Advocacy groups have encouraged enrollment in insurance offered under the Affordable Care Act, which was the first federal law to prohibit anti-L.G.B.T. discrimination in the health care system, said Mr. Baker.

They have also encouraged people to go on pre-exposure prophylaxis, or PrEP, a prescription drug that provides high levels of immunity from HIV, Mr. Roybal said .

The Centers for Disease Control and Prevention said 57 percent of all Americans living with HIV at the end of 2011 were gay or bisexual men. They accounted for 65 percent of all new infections in 2013. African-Americans made up 40 percent of those new diagnoses, while whites accounted for 32 percent, and Latinos for 23 percent.

Mr. Baker said that transgender women also have an “extremely high prevalence” of HIV infection. Worldwide, they are 49 times more likely than non-transgender women to be HIV positive, he said.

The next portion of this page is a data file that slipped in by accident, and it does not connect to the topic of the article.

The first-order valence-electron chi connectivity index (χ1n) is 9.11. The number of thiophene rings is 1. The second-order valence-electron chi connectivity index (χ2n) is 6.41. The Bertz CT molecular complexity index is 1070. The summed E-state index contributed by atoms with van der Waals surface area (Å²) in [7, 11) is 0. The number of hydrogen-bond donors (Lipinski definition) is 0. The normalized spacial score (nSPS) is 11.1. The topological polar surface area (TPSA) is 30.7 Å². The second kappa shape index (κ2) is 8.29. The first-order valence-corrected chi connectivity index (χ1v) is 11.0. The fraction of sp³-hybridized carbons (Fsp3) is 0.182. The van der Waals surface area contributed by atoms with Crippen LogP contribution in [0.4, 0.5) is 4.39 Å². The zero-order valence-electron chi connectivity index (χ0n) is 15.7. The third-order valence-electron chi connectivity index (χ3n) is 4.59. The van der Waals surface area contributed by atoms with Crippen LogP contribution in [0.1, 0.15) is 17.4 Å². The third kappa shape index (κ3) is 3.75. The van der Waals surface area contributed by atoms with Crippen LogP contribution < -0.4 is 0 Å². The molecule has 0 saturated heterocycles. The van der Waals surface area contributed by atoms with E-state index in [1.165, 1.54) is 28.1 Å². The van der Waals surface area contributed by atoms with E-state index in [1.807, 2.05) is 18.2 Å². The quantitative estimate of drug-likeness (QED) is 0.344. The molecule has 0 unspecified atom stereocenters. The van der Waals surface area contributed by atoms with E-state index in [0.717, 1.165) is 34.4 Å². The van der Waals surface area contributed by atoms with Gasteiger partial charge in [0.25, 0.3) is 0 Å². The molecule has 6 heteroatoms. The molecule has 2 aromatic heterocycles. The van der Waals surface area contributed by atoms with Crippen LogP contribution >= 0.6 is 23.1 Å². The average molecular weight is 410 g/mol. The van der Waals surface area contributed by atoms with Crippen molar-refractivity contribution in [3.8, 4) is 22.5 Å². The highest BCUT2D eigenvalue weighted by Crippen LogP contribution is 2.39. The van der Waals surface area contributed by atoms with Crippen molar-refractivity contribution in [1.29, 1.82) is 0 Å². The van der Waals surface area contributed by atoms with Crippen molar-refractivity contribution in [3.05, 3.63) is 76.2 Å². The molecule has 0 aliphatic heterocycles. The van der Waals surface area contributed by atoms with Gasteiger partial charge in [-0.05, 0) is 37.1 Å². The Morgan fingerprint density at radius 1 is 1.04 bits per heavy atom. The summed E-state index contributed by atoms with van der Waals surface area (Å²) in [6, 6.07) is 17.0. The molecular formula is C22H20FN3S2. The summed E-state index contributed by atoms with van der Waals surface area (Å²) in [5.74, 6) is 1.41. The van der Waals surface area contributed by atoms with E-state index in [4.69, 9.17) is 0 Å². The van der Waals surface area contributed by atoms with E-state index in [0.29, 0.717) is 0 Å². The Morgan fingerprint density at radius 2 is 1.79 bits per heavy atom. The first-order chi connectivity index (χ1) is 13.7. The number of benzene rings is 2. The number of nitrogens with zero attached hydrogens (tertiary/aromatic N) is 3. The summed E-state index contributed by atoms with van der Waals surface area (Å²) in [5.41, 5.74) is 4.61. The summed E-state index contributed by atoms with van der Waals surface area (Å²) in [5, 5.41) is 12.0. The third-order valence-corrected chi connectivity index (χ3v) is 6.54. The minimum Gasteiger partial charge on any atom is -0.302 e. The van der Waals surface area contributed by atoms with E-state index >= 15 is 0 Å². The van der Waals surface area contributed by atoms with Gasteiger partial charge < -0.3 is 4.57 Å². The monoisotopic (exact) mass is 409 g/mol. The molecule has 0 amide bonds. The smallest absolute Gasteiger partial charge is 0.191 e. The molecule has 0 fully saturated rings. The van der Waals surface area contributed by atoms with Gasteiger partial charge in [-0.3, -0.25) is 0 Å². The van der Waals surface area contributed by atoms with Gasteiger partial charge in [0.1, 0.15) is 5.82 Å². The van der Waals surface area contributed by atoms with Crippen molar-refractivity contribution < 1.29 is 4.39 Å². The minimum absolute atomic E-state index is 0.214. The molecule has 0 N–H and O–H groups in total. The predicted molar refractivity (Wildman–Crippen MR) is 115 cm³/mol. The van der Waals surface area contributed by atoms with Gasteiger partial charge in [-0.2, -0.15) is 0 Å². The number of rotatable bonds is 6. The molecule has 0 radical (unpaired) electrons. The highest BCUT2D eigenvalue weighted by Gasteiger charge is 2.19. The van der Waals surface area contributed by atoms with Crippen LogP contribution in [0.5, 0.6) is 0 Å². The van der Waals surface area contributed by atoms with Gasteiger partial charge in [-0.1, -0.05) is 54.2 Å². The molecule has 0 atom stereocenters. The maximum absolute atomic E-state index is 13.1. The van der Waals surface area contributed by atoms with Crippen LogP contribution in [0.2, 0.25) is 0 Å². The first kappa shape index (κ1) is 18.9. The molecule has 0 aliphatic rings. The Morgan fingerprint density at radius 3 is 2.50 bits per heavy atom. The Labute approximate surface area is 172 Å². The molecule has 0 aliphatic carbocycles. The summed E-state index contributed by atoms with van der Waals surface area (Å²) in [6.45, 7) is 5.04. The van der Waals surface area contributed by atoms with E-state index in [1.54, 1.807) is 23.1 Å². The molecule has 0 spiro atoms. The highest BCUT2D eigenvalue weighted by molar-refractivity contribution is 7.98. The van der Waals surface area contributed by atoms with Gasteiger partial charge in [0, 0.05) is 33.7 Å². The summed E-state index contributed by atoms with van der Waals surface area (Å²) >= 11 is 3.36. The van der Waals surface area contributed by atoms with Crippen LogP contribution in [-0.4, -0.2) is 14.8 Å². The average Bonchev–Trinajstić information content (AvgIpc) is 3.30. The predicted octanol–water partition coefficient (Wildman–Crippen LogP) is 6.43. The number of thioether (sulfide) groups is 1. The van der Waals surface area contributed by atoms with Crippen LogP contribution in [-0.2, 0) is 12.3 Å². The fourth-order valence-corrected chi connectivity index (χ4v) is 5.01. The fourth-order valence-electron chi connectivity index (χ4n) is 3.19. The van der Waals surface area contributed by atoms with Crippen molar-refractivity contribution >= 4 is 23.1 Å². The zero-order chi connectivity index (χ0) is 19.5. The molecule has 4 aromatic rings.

Immigration and Criminal Justice Reform

Undocumented L.G.B.T. immigrants face an increased risk of violence and harassment in immigration detention centers and have sometimes not been provided with appropriate medical care, such as hormone treatments or HIV medications, especially when they are transgender.

A 2013 study by the University of California at Los Angeles’s School of Law estimated there were 900,000 L.G.B.T. immigrants in the United States, with about 267,000 of them undocumented.

Ms. Keisling said that Immigration and Customs Enforcement “has never figured out how to safely house transgender people, especially trans women.”

“For the longest time what they did was just put everybody in solitary confinement” out of fear that transgender detainees would either be the victims or perpetrators of violence, she said.

That practice has decreased but not ended. Immigration authorities have started using designated L.G.B.T. units, but they are often far from a detainee’s family or lawyer, Ms. Keisling said.

Mr. Roybal said L.G.B.T. prison inmates face many of the same challenges as L.G.B.T. people held in immigration detention centers: an elevated risk of violence, harassment and solitary confinement.

“It isn’t really protecting them, it is isolating them,” he said of solitary confinement. “It’s basically the system not wanting to do anything to change its policies.”